NEW ORLEANS -- Key names from Joint Task Force Katrina met with St. Bernard Parish officials Sept. 19 to give spiritual encouragement to those tasked to resettle the city after the massive destruction left by Hurricane Katrina.
The ceremony was held aboard the Scotia Prince, which has become home to members of the Parish who were displaced by the category four storm. The elaborate design of the ship provided a clean, quiet sanctuary for thoughtful introspection on recent progress and, more importantly, the tasks that lie ahead.
Col. John E. Shook, commanding officer of Special Purpose Marine Air Ground Task Force St. Bernard, summarized the operations conducted to return the parish to normal and offered his condolences to thousands of grieving Americans.
“Words or even pictures cannot convey the magnitude of destruction or depth of your loss,” he said. “We know that each death is a tragic story of a human life suddenly lost. We do not have to know the victims to understand your anguish. To those whose loved ones are missing, our hearts are with you at this trying, anxious time.”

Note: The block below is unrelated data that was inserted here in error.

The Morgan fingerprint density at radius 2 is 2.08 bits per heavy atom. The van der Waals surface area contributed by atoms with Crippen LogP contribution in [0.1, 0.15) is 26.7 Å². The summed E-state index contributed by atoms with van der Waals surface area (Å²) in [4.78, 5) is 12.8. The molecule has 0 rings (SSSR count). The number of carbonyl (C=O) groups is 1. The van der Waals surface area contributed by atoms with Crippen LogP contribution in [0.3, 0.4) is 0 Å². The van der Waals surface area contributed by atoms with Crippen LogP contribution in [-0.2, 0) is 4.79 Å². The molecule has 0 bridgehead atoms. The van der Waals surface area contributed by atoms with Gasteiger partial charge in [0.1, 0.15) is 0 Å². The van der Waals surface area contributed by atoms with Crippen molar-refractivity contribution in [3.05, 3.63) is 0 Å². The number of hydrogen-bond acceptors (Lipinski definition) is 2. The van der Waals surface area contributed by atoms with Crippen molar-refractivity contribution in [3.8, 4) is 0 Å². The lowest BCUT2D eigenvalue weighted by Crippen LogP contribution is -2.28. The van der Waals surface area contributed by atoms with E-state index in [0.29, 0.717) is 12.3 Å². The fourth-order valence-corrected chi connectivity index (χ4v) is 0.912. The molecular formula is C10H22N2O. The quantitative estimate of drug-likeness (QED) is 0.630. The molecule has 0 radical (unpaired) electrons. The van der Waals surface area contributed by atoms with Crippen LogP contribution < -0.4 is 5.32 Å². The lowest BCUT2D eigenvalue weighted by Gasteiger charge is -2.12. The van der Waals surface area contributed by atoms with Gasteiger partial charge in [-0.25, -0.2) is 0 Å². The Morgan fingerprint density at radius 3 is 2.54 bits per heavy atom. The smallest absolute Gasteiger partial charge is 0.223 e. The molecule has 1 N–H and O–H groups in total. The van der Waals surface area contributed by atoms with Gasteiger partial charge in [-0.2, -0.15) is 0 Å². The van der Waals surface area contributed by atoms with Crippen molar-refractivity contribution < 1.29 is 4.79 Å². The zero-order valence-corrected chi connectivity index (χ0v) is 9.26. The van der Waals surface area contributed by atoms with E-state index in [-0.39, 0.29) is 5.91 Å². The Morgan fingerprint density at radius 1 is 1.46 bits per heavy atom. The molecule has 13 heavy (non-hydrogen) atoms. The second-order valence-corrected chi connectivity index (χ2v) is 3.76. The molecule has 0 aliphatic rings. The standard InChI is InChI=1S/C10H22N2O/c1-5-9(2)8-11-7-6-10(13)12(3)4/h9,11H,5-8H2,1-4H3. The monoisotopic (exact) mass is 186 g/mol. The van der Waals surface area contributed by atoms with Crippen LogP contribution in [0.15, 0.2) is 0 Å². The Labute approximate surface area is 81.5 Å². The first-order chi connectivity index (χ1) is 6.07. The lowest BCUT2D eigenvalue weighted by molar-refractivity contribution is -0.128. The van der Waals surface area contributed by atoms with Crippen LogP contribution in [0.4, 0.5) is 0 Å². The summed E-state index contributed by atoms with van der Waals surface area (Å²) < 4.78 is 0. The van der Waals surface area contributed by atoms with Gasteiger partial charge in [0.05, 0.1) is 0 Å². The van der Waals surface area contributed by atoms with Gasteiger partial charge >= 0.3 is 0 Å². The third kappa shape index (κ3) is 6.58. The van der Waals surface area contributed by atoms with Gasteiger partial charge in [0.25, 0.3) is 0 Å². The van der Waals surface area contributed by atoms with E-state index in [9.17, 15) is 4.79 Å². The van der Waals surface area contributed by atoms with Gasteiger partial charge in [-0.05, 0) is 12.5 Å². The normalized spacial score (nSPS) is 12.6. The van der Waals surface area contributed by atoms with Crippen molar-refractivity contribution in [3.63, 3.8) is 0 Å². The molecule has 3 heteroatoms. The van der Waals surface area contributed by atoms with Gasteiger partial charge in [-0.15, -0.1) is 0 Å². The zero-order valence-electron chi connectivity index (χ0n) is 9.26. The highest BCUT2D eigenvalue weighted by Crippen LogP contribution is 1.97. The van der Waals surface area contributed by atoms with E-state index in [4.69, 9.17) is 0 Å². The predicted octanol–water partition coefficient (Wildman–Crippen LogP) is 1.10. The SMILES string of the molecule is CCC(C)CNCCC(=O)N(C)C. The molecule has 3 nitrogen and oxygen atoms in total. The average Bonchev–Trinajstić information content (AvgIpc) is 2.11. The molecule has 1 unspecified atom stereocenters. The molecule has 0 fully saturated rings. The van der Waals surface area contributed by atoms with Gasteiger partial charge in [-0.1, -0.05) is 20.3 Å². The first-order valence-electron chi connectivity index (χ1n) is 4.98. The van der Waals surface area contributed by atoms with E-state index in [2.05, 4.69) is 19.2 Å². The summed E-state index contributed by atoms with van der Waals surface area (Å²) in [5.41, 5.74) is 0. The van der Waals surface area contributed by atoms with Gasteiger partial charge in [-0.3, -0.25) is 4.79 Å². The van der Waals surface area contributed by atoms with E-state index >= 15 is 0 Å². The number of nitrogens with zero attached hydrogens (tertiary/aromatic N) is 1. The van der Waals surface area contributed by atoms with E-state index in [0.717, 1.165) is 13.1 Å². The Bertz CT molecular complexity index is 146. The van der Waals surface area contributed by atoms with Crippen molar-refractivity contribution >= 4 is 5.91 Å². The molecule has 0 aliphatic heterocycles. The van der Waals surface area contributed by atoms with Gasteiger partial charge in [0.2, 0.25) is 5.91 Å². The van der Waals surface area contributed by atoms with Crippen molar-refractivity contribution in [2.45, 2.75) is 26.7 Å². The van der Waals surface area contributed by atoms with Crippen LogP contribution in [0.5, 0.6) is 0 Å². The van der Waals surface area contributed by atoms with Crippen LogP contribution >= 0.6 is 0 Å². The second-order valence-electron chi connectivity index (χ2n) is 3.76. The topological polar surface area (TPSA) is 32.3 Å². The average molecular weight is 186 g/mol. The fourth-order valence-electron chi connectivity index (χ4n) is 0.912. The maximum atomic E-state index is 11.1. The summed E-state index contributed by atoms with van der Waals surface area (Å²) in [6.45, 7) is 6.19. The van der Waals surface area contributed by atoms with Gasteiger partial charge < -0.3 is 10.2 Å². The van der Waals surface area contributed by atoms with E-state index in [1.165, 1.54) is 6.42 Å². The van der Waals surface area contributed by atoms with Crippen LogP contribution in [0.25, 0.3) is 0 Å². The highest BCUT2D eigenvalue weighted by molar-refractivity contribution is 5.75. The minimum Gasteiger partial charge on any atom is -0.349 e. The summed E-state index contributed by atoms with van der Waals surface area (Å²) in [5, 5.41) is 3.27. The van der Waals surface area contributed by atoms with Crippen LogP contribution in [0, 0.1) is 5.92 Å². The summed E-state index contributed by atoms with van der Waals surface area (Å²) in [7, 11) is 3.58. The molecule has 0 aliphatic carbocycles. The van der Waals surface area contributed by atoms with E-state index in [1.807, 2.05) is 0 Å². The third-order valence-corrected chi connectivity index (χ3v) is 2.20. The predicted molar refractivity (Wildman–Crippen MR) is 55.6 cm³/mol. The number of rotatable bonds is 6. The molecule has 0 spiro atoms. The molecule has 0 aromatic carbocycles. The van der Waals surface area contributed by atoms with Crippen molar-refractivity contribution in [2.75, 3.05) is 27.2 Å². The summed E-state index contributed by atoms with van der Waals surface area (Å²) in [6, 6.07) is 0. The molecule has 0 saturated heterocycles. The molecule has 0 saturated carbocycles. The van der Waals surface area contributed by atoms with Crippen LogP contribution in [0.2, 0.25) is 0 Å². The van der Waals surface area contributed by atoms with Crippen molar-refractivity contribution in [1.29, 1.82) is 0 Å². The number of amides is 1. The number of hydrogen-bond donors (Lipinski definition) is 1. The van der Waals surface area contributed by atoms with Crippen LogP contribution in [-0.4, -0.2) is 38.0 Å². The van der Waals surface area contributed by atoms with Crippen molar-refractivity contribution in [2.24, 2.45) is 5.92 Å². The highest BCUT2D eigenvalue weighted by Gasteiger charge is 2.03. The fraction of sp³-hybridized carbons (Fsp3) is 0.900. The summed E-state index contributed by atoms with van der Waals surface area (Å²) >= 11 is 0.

Shook gradually shifted to uplifting words of encouragement.
“Take heart in what you have already started—rebuilding your community, putting lives back together, beginning the healing process,” he advised.
The SPMAGTF St. Bernard chaplain, Lt. Cmdr. Louis Rosa, also offered words of inspiration to the city.
“Tough times don’t last, but tough people do,” he offered, after leading the group in prayer and song.
Michael Honeycutt, a director of the St. Bernard Parish, extended his gratitude and appreciation to the armed forces for a robust response in their time of need. Additionally, he spoke optimistically about the future of the Big Easy.